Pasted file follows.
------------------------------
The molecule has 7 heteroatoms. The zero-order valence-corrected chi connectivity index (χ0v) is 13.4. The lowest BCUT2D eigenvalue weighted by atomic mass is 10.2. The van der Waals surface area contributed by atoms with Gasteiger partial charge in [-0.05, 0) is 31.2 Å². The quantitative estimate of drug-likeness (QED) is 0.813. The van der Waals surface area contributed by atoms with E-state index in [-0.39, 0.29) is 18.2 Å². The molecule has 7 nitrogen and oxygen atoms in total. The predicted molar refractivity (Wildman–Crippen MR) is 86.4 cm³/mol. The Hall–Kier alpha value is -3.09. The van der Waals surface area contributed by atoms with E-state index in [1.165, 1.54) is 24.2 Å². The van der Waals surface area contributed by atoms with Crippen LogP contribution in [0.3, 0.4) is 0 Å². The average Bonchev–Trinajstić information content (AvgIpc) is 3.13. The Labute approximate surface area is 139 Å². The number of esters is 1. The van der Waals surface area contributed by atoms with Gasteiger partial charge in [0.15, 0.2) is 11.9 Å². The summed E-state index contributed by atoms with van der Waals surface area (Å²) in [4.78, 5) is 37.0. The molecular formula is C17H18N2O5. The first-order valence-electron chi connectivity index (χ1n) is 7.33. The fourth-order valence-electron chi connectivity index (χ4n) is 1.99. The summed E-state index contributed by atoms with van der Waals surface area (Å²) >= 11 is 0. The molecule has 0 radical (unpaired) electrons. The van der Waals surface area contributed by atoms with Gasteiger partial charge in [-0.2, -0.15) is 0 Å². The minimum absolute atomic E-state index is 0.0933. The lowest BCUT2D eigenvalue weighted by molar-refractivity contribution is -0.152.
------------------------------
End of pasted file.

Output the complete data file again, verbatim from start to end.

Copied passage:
The molecule has 7 heteroatoms. The zero-order valence-corrected chi connectivity index (χ0v) is 13.4. The lowest BCUT2D eigenvalue weighted by atomic mass is 10.2. The van der Waals surface area contributed by atoms with Gasteiger partial charge in [-0.05, 0) is 31.2 Å². The quantitative estimate of drug-likeness (QED) is 0.813. The van der Waals surface area contributed by atoms with E-state index in [-0.39, 0.29) is 18.2 Å². The molecule has 7 nitrogen and oxygen atoms in total. The predicted molar refractivity (Wildman–Crippen MR) is 86.4 cm³/mol. The Hall–Kier alpha value is -3.09. The van der Waals surface area contributed by atoms with E-state index in [1.165, 1.54) is 24.2 Å². The van der Waals surface area contributed by atoms with Crippen LogP contribution in [0.3, 0.4) is 0 Å². The average Bonchev–Trinajstić information content (AvgIpc) is 3.13. The Labute approximate surface area is 139 Å². The number of esters is 1. The van der Waals surface area contributed by atoms with Gasteiger partial charge in [0.15, 0.2) is 11.9 Å². The summed E-state index contributed by atoms with van der Waals surface area (Å²) in [4.78, 5) is 37.0. The molecular formula is C17H18N2O5. The first-order valence-electron chi connectivity index (χ1n) is 7.33. The fourth-order valence-electron chi connectivity index (χ4n) is 1.99. The summed E-state index contributed by atoms with van der Waals surface area (Å²) >= 11 is 0. The molecule has 0 radical (unpaired) electrons. The van der Waals surface area contributed by atoms with Gasteiger partial charge in [-0.2, -0.15) is 0 Å². The minimum absolute atomic E-state index is 0.0933. The lowest BCUT2D eigenvalue weighted by molar-refractivity contribution is -0.152.